Jason Genao has had quite the year. With a supporting turn on “The Get Down” followed by a scene-stealing role as Rictor in “Logan,” the 21-year-old New Jersey native clocks in his first leading role with Netflix’s “On My Block.” He stars as Ruby Martinez, one of the four central teenagers who in their freshman year of high school in Los Angeles’ South Central neighborhood must deal with issues including gang violence and deportation. He came by Backstage HQ to discuss his training, offer advice to other young actors, and reveal that Ruby is to “On My Block” as Bea Arthur is to “The Golden Girls.”
The series’ hot-button issues are timely, but relatable.
“They’re not topics we see every day on TV, but they’re topics that are happening every day in real life, so it’s so relatable…. Where I grew up, it wasn’t too [different] from the plot of the story, so nothing felt unfamiliar to me. It all kind of was like looking back on my childhood. I wasn’t involved, but I was surrounded by that type of lifestyle.”
Start performing your audition sides right when you get them.
“Back in the day, I used to sit in my room [and prepare] all quiet because I lived in a small apartment with five other people. And then you get to the audition and you say it out loud, and these things don’t work out loud the way they work in your head. So now I’ve learned that you just have to perform it as soon as you get the sides [to] work on the performance. You can’t just be memorizing these words, you have to do it all right then and there when you get the sides so that when you go into the room, there’s nothing new. Everything that you do you can tweak, but if you’re doing it in your head and just trying to memorize the words, there’s no acting or performance behind it. Now you know a bunch of words, but you’re not the character. That’s not what they want.”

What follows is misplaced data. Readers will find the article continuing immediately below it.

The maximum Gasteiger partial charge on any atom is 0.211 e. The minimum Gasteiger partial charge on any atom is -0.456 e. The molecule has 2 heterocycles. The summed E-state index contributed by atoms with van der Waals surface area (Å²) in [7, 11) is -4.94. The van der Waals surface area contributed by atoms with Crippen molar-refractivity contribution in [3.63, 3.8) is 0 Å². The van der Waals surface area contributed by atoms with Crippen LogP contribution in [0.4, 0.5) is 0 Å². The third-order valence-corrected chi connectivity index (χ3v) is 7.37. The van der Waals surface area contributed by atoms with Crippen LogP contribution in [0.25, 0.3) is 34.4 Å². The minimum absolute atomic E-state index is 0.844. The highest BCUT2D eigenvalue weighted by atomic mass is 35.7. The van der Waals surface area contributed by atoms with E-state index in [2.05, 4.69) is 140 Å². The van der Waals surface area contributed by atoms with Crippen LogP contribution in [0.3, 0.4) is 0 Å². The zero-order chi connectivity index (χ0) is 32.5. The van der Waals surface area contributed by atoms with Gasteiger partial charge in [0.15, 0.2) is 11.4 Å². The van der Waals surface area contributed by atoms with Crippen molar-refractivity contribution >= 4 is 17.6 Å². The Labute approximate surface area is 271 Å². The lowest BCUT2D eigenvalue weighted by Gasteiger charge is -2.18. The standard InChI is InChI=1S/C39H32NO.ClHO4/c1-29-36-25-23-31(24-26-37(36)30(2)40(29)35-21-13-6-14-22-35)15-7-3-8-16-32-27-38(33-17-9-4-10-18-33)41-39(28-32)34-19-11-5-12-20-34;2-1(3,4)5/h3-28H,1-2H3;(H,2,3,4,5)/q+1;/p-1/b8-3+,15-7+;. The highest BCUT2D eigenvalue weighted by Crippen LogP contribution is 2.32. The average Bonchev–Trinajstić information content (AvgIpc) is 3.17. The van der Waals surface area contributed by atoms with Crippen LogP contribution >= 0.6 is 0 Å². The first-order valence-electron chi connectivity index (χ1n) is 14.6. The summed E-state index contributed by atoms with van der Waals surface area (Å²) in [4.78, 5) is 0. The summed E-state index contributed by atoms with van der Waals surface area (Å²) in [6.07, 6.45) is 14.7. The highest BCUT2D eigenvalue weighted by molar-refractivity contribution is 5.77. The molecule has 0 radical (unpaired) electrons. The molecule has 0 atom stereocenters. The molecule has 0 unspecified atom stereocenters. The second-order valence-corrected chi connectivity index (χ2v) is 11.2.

Genao brings himself to all his characters.
"When I don’t understand a line because it’s not the way I would say it, I take out words and add in words that I would say so that I can get the layout of the sentence, of the way that it should be said realistically. I can put their words back in and still have the flow of how the sentence should be.”
You don’t have to get fancywith self-tapes.
“[With self-tapes], I go with my cousins [to read for me] because they live pretty close and I can keep them locked in my house all day and then just buy them food for thanks. But, honestly, I just use my phone, make sure the house is really quiet, and have a good reader who will make the scene a little more real and not these monotone people who kill the scene for you. I don’t think the people who are watching care if you’re in a [fancy] room with a camera that’s this big and lighting and all that. A good performance is all it takes.”
Ready to get to work? Check out Backstage’s TV audition listings!